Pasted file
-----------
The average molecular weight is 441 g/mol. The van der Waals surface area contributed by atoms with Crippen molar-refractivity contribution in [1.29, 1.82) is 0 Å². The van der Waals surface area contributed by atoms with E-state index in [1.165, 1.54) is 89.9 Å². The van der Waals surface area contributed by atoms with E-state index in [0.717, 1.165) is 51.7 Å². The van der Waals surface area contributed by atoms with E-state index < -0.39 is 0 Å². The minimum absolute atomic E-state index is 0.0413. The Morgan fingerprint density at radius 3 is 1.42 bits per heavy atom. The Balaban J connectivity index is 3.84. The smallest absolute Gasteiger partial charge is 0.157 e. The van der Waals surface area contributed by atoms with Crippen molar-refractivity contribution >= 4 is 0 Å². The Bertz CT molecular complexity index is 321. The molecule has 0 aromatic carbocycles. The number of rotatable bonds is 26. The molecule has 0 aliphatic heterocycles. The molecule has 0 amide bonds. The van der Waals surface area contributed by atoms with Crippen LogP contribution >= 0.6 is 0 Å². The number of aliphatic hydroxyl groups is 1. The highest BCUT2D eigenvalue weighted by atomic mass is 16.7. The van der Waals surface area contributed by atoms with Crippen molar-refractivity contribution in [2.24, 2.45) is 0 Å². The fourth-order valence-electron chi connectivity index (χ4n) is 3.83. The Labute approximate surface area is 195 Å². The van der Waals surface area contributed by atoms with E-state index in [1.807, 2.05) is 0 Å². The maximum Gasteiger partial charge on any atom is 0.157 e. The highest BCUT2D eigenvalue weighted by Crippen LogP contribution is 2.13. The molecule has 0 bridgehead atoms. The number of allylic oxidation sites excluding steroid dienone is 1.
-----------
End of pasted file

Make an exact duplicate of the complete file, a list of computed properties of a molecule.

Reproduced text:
The average molecular weight is 441 g/mol. The van der Waals surface area contributed by atoms with Crippen molar-refractivity contribution in [1.29, 1.82) is 0 Å². The van der Waals surface area contributed by atoms with E-state index in [1.165, 1.54) is 89.9 Å². The van der Waals surface area contributed by atoms with E-state index in [0.717, 1.165) is 51.7 Å². The van der Waals surface area contributed by atoms with E-state index < -0.39 is 0 Å². The minimum absolute atomic E-state index is 0.0413. The Morgan fingerprint density at radius 3 is 1.42 bits per heavy atom. The Balaban J connectivity index is 3.84. The smallest absolute Gasteiger partial charge is 0.157 e. The van der Waals surface area contributed by atoms with Crippen molar-refractivity contribution >= 4 is 0 Å². The Bertz CT molecular complexity index is 321. The molecule has 0 aromatic carbocycles. The number of rotatable bonds is 26. The molecule has 0 aliphatic heterocycles. The molecule has 0 amide bonds. The van der Waals surface area contributed by atoms with Crippen LogP contribution >= 0.6 is 0 Å². The number of aliphatic hydroxyl groups is 1. The highest BCUT2D eigenvalue weighted by atomic mass is 16.7. The van der Waals surface area contributed by atoms with Crippen molar-refractivity contribution in [2.24, 2.45) is 0 Å². The fourth-order valence-electron chi connectivity index (χ4n) is 3.83. The Labute approximate surface area is 195 Å². The van der Waals surface area contributed by atoms with E-state index in [1.807, 2.05) is 0 Å². The maximum Gasteiger partial charge on any atom is 0.157 e. The highest BCUT2D eigenvalue weighted by Crippen LogP contribution is 2.13. The molecule has 0 bridgehead atoms. The number of allylic oxidation sites excluding steroid dienone is 1.